Climate scientists say long-term solutions to address air pollution problems including climate change are still needed, including shifts in economic paradigms
From satellites around the world, climate scientists have observed a glimpse of changes in the atmosphere; key air pollutants are dropping while several economic activities and lifestyles have been shifted or shut down due to the outbreaks of Coronavirus worldwide.
At the US National Center for Atmospheric Research, atmospheric chemistry observation and modeling scientists have learned that the large scale lockdown in China early in the year has resulted in significant decreases in atmospheric pollution, as captured by multiple satellite observations.
They said while releasing their results this week that these observations highlight the significant role that human activities are playing in modifying the environment, and also provide an opportunity to understand, verify, and quantify the impact of various activities.
However, some other scientists, while acknowledging these points, have also cautioned that these drops of the air pollutants are just temporary and long-term solutions to address these complicated air pollution problems are still needed.
The ACOM scientists have monitored the changes in tropospheric carbon monoxide (CO) over eastern China using data from NASA satellites.
They have found the changes between the early lockdown period ( February 1 to March 10, 2020) and the same period in the 2019 season; 30 to 45% peak reductions in CO.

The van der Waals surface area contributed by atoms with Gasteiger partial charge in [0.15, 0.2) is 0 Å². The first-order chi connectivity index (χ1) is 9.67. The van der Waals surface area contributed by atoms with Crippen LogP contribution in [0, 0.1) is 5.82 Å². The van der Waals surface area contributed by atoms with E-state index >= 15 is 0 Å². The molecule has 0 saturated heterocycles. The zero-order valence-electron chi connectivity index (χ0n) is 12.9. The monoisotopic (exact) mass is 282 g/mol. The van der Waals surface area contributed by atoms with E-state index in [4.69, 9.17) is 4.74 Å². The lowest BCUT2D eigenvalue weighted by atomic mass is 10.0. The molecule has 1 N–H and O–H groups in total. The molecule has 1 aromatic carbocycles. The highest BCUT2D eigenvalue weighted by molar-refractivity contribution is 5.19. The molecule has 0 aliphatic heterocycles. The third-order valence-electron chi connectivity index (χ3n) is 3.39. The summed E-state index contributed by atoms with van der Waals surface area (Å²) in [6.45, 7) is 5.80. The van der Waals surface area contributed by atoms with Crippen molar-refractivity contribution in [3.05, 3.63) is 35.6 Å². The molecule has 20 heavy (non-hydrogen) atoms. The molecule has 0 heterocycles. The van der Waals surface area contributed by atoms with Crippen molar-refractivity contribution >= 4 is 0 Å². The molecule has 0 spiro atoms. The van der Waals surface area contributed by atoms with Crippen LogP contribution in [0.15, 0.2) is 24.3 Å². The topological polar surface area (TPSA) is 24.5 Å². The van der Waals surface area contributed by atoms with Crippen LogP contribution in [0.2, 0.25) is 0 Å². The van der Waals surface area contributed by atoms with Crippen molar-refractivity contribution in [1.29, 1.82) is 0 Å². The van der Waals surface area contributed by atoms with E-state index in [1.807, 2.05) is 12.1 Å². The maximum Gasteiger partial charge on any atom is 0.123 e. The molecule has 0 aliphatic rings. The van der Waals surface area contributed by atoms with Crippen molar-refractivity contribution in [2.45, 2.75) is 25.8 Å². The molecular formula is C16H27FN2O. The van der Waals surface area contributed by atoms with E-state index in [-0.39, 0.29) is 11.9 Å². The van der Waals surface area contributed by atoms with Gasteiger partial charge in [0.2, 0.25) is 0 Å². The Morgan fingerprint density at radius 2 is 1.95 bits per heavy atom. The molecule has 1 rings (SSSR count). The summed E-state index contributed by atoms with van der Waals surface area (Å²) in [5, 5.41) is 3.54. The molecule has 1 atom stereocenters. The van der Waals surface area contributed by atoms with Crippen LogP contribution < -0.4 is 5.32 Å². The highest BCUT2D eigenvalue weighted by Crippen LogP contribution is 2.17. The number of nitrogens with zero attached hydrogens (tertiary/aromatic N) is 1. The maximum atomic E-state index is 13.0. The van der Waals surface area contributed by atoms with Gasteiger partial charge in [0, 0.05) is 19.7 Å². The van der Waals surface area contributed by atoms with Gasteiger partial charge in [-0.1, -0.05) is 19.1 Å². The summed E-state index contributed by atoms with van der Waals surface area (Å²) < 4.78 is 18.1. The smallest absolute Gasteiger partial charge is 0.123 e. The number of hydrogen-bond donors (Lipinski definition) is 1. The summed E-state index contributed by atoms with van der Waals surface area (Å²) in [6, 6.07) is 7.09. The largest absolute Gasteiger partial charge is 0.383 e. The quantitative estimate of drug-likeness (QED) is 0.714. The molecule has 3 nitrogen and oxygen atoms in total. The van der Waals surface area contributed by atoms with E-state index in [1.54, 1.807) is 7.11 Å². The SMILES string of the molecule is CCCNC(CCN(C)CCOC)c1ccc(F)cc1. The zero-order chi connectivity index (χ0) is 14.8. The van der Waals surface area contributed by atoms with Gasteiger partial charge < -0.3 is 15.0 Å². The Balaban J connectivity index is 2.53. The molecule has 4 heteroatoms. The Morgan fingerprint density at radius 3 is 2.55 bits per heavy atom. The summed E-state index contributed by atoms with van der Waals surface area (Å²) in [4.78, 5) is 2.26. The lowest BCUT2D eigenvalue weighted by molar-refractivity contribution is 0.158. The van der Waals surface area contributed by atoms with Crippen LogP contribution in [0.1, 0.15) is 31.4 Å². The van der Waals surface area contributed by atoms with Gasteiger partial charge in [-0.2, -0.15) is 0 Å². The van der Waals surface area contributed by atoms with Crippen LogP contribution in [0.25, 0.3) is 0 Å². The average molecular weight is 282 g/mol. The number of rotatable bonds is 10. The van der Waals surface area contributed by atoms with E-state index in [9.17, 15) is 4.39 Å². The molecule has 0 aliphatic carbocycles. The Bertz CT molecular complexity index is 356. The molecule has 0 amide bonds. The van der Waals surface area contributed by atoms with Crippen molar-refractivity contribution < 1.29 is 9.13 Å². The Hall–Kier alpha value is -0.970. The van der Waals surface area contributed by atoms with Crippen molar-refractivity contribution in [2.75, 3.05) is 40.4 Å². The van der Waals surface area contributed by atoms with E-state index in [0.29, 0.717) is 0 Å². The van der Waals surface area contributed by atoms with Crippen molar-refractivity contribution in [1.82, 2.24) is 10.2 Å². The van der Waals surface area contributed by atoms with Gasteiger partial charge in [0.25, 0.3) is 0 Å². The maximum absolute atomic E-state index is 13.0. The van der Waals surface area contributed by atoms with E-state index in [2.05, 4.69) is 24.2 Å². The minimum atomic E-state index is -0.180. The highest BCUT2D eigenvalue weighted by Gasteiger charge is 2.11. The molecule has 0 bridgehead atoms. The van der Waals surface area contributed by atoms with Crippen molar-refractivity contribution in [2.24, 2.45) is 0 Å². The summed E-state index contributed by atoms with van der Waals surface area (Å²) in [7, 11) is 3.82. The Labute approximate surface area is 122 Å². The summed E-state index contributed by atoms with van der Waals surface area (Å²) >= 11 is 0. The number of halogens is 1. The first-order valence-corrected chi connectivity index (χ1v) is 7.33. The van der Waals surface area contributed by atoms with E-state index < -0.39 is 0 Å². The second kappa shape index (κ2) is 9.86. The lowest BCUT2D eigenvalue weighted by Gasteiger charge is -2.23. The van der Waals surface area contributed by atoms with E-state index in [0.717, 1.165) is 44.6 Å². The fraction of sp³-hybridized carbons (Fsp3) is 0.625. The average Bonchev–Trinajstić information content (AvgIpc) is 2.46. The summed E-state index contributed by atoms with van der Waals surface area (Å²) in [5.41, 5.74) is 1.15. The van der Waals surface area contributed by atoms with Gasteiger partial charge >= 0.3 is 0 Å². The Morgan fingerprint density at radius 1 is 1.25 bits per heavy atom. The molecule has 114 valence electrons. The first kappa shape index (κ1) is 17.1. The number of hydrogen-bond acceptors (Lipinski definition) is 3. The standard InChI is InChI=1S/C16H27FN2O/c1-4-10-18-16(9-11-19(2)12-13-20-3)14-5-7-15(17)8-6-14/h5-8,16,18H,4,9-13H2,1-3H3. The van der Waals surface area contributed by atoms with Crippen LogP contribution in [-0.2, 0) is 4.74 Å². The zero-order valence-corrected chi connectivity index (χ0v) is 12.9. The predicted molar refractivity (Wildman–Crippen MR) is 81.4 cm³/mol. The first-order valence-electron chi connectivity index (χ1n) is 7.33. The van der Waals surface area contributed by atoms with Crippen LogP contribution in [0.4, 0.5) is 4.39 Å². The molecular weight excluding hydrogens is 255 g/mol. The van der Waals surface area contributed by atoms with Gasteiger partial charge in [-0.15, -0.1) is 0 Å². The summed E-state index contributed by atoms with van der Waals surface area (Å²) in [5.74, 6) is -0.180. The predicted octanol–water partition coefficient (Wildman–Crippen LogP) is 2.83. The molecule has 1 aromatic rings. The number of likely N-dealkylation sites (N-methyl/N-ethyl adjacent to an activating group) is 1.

Significant changes are also observed in Nitrogen Dioxide NO2 with around 70% peak reductions during the same period.
“These similarities and differences in the changes of the two pollutants provide a research opportunity for quantifying their sources”
“These data provide insight into pollution emissions in China, and also how much human activities are modifying the atmosphere,” the scientists noted.
However, they cautioned that to quantify changes in emitted pollution, careful quantitative analysis is needed to account for satellite sampling differences and annual variations in meteorology, including the effects of cloud coverage, and other pollution sources such as wildfires.
The ACOM scientists’ findings are echoed by those from Europe.
The European Environment Agency has taken a look at the impacts of the measures against the spread of the Coronavirus on air quality in Europe this week too, and it has found a drop in air pollution, especially due to reduced traffic in cities.
The EEA’s data for recent weeks, taken from a network of more than 4,000 local air pollution measurement stations across Europe, show how concentrations of nitrogen dioxide (NO2), a pollutant mainly emitted by road transport, have decreased in many Italian cities.
For example, in Milan, the capital of Lombardy which is the hardest hit by the Coronavirus, average concentrations of NO2 for the past four weeks have been at least 24 % lower than four weeks earlier this year.
And the average concentration during the week of 16-22 March alone was 21 % lower than for the same week in 2019.
In Bergamo of the same state, there has been a constant decline in NO2 pollution over the past four weeks with the average concentration during the week of 16-22 March was 47 % lower than for the same week in 2019.
And in Rome, average NO2 concentrations for the past four weeks were 26-35 % lower than for the same weeks in 2019.
The EEA said similar trends can be seen in other European cities where lockdown measures have been implemented during the week of 16-22 March.